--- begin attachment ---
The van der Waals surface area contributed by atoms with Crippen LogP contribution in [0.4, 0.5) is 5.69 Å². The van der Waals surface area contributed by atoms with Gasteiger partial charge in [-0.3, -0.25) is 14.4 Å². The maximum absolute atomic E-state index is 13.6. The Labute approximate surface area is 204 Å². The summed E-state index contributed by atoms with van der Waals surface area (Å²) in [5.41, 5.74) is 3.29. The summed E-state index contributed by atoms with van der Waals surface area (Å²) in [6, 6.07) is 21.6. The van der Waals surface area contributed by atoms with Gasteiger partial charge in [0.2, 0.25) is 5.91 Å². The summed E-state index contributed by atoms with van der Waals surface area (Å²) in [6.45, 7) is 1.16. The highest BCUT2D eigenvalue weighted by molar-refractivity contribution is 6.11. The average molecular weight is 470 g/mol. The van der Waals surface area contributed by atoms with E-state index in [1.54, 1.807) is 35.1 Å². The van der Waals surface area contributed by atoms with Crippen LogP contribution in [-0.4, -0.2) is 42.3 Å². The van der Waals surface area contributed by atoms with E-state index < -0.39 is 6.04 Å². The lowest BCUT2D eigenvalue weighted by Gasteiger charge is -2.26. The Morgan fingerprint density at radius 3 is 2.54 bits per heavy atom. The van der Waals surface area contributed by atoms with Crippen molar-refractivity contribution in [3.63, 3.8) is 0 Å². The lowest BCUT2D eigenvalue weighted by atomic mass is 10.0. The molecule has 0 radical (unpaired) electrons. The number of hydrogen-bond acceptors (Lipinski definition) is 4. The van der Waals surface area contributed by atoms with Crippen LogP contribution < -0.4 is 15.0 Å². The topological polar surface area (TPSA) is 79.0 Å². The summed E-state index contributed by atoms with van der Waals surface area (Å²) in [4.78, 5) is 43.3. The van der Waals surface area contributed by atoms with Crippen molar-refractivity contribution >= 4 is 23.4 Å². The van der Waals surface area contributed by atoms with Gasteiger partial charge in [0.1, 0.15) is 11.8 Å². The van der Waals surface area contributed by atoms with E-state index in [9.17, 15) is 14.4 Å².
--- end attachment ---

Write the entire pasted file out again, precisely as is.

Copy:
The van der Waals surface area contributed by atoms with Crippen LogP contribution in [0.4, 0.5) is 5.69 Å². The van der Waals surface area contributed by atoms with Gasteiger partial charge in [-0.3, -0.25) is 14.4 Å². The maximum absolute atomic E-state index is 13.6. The Labute approximate surface area is 204 Å². The summed E-state index contributed by atoms with van der Waals surface area (Å²) in [5.41, 5.74) is 3.29. The summed E-state index contributed by atoms with van der Waals surface area (Å²) in [6, 6.07) is 21.6. The van der Waals surface area contributed by atoms with Gasteiger partial charge in [0.2, 0.25) is 5.91 Å². The summed E-state index contributed by atoms with van der Waals surface area (Å²) in [6.45, 7) is 1.16. The highest BCUT2D eigenvalue weighted by molar-refractivity contribution is 6.11. The average molecular weight is 470 g/mol. The van der Waals surface area contributed by atoms with E-state index in [1.54, 1.807) is 35.1 Å². The van der Waals surface area contributed by atoms with Crippen LogP contribution in [-0.4, -0.2) is 42.3 Å². The van der Waals surface area contributed by atoms with E-state index < -0.39 is 6.04 Å². The lowest BCUT2D eigenvalue weighted by Gasteiger charge is -2.26. The Morgan fingerprint density at radius 3 is 2.54 bits per heavy atom. The van der Waals surface area contributed by atoms with Crippen molar-refractivity contribution in [3.63, 3.8) is 0 Å². The lowest BCUT2D eigenvalue weighted by atomic mass is 10.0. The molecule has 0 radical (unpaired) electrons. The number of hydrogen-bond acceptors (Lipinski definition) is 4. The van der Waals surface area contributed by atoms with Crippen LogP contribution < -0.4 is 15.0 Å². The topological polar surface area (TPSA) is 79.0 Å². The summed E-state index contributed by atoms with van der Waals surface area (Å²) in [4.78, 5) is 43.3. The van der Waals surface area contributed by atoms with Crippen molar-refractivity contribution >= 4 is 23.4 Å². The van der Waals surface area contributed by atoms with Gasteiger partial charge in [0.1, 0.15) is 11.8 Å². The van der Waals surface area contributed by atoms with E-state index in [9.17, 15) is 14.4 Å².